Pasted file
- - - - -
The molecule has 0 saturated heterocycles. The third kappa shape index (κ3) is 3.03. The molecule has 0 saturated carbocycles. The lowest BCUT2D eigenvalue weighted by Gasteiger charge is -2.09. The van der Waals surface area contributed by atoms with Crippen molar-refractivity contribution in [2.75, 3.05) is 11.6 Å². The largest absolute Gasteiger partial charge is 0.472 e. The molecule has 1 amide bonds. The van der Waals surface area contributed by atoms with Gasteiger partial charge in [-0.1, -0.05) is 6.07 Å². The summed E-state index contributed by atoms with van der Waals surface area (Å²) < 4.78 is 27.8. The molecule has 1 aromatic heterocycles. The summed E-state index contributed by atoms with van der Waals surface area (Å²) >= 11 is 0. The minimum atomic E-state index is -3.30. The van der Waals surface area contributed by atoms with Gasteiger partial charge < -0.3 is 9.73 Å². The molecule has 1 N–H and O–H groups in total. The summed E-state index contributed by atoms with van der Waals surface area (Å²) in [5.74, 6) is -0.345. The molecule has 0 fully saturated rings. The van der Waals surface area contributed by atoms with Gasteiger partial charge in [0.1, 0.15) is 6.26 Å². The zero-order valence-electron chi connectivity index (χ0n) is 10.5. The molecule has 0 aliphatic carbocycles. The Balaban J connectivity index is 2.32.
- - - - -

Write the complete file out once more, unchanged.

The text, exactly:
The molecule has 0 saturated heterocycles. The third kappa shape index (κ3) is 3.03. The molecule has 0 saturated carbocycles. The lowest BCUT2D eigenvalue weighted by Gasteiger charge is -2.09. The van der Waals surface area contributed by atoms with Crippen molar-refractivity contribution in [2.75, 3.05) is 11.6 Å². The largest absolute Gasteiger partial charge is 0.472 e. The molecule has 1 amide bonds. The van der Waals surface area contributed by atoms with Gasteiger partial charge in [-0.1, -0.05) is 6.07 Å². The summed E-state index contributed by atoms with van der Waals surface area (Å²) < 4.78 is 27.8. The molecule has 1 aromatic heterocycles. The summed E-state index contributed by atoms with van der Waals surface area (Å²) >= 11 is 0. The minimum atomic E-state index is -3.30. The van der Waals surface area contributed by atoms with Gasteiger partial charge < -0.3 is 9.73 Å². The molecule has 1 N–H and O–H groups in total. The summed E-state index contributed by atoms with van der Waals surface area (Å²) in [5.74, 6) is -0.345. The molecule has 0 fully saturated rings. The van der Waals surface area contributed by atoms with Gasteiger partial charge in [0.1, 0.15) is 6.26 Å². The zero-order valence-electron chi connectivity index (χ0n) is 10.5. The molecule has 0 aliphatic carbocycles. The Balaban J connectivity index is 2.32.